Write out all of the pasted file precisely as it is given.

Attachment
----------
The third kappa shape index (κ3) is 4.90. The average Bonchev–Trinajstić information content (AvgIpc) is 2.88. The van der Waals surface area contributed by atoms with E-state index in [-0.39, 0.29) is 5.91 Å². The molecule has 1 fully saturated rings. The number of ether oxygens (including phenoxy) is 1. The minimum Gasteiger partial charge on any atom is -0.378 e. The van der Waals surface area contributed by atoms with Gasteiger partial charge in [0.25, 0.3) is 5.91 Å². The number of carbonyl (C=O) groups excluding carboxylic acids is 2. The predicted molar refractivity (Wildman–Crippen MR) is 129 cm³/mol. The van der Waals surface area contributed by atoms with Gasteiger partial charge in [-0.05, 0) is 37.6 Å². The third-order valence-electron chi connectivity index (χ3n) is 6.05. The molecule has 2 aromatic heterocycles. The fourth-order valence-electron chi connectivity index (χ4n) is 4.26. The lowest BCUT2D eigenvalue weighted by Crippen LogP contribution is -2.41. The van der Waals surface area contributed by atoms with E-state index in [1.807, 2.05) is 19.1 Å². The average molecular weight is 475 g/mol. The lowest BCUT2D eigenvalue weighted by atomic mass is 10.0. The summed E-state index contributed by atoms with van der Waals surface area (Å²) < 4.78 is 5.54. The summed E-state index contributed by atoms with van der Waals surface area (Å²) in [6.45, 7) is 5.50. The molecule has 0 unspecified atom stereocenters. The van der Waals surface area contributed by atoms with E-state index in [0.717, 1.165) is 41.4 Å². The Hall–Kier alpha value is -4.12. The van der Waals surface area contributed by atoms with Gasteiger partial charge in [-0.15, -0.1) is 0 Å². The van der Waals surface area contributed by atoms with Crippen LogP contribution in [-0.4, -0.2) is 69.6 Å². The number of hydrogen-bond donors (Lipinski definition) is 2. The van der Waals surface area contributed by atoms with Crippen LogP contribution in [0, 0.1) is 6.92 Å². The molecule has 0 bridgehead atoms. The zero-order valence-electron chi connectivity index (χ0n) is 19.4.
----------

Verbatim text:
The third kappa shape index (κ3) is 4.90. The average Bonchev–Trinajstić information content (AvgIpc) is 2.88. The van der Waals surface area contributed by atoms with E-state index in [-0.39, 0.29) is 5.91 Å². The molecule has 1 fully saturated rings. The number of ether oxygens (including phenoxy) is 1. The minimum Gasteiger partial charge on any atom is -0.378 e. The van der Waals surface area contributed by atoms with Gasteiger partial charge in [0.25, 0.3) is 5.91 Å². The number of carbonyl (C=O) groups excluding carboxylic acids is 2. The predicted molar refractivity (Wildman–Crippen MR) is 129 cm³/mol. The van der Waals surface area contributed by atoms with Gasteiger partial charge in [-0.05, 0) is 37.6 Å². The third-order valence-electron chi connectivity index (χ3n) is 6.05. The molecule has 2 aromatic heterocycles. The fourth-order valence-electron chi connectivity index (χ4n) is 4.26. The lowest BCUT2D eigenvalue weighted by Crippen LogP contribution is -2.41. The van der Waals surface area contributed by atoms with E-state index in [1.807, 2.05) is 19.1 Å². The average molecular weight is 475 g/mol. The lowest BCUT2D eigenvalue weighted by atomic mass is 10.0. The summed E-state index contributed by atoms with van der Waals surface area (Å²) < 4.78 is 5.54. The summed E-state index contributed by atoms with van der Waals surface area (Å²) in [6.45, 7) is 5.50. The molecule has 0 unspecified atom stereocenters. The van der Waals surface area contributed by atoms with E-state index in [0.717, 1.165) is 41.4 Å². The Hall–Kier alpha value is -4.12. The van der Waals surface area contributed by atoms with Gasteiger partial charge in [-0.15, -0.1) is 0 Å². The van der Waals surface area contributed by atoms with Crippen LogP contribution in [-0.4, -0.2) is 69.6 Å². The number of hydrogen-bond donors (Lipinski definition) is 2. The van der Waals surface area contributed by atoms with Crippen LogP contribution in [0, 0.1) is 6.92 Å². The molecule has 0 bridgehead atoms. The zero-order valence-electron chi connectivity index (χ0n) is 19.4.